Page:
A brief commentary: Earlier in his career, Seligman made important contributions in two distinct areas.

First, he demonstrated the existence, and investigated the character of "prepared" fears that many people are predisposed to develop, such as fear of heights, insects, snakes, etc..

Second, he later carried out equally influential work on the phenomenon of "learned helplessness," which is related to depression, overlaps conceptually somewhat with Julian Rotter's "external local of control," and is more or less the opposite of Albert Bandura's "self-efficacy."

Recently he has been interested, with his characteristic energy and commitment, in what he terms "positive psychology." There has been an odd controversy around this work, because in contrast to the customary scholarly and scientific practice of recognizing others whose similar work has preceded one's own, Seligman has sought to distance himself from those before him who have investigated similar phenomena and developed similar theoretical conceptions. Be that as it may, much of his work is a logical extension of that previously carried out by Carl Rogers and Abraham Maslow, and his work clearly has enough similarity to that of others in the area that has generally been classified as humanistic psychology to warrant inclusion here.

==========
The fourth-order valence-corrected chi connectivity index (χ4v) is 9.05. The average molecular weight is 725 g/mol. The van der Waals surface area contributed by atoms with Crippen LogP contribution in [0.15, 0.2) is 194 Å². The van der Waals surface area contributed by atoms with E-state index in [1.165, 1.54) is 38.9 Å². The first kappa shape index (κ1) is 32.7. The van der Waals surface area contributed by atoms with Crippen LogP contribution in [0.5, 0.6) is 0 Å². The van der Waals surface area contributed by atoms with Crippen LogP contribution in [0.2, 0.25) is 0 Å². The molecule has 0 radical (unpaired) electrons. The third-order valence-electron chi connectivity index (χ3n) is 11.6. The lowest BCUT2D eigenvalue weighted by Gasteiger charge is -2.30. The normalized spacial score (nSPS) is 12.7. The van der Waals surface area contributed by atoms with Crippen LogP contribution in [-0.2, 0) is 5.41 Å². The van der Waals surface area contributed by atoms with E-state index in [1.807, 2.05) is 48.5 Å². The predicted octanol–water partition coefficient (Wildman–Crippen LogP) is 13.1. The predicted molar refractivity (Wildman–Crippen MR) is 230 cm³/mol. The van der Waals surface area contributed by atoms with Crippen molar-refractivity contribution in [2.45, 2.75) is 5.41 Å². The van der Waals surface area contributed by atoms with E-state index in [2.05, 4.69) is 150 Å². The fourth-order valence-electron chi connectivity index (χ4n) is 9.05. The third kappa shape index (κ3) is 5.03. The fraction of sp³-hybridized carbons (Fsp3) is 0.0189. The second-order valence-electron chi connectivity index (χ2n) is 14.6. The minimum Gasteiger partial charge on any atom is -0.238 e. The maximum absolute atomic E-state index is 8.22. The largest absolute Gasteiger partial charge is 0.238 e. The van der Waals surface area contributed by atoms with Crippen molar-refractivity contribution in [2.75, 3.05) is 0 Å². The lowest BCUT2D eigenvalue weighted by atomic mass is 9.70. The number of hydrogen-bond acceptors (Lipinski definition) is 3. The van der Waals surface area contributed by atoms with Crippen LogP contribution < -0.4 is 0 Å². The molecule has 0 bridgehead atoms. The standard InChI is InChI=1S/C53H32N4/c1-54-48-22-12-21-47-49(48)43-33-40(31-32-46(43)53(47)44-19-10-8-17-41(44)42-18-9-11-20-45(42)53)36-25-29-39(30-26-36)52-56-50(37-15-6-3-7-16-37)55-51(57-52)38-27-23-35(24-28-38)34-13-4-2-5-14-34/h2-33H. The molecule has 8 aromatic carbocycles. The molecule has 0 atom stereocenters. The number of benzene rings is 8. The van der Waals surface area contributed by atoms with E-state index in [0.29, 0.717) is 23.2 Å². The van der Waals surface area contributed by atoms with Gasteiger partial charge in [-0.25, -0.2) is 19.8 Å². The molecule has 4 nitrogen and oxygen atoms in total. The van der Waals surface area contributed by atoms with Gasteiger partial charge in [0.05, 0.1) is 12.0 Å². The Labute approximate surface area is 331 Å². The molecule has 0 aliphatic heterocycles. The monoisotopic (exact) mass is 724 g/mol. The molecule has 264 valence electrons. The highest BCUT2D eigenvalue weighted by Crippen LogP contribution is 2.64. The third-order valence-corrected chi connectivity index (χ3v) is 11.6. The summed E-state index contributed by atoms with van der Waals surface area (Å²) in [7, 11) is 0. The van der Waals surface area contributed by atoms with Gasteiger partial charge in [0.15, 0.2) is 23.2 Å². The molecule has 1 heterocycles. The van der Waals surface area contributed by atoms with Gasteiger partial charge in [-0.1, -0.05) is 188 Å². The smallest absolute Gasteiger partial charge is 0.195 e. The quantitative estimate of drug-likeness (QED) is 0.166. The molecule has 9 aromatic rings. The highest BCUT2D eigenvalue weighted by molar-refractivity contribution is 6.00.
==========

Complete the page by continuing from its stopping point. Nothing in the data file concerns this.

Seligman's mini-bio  
  The Positive Psychology Home Page  

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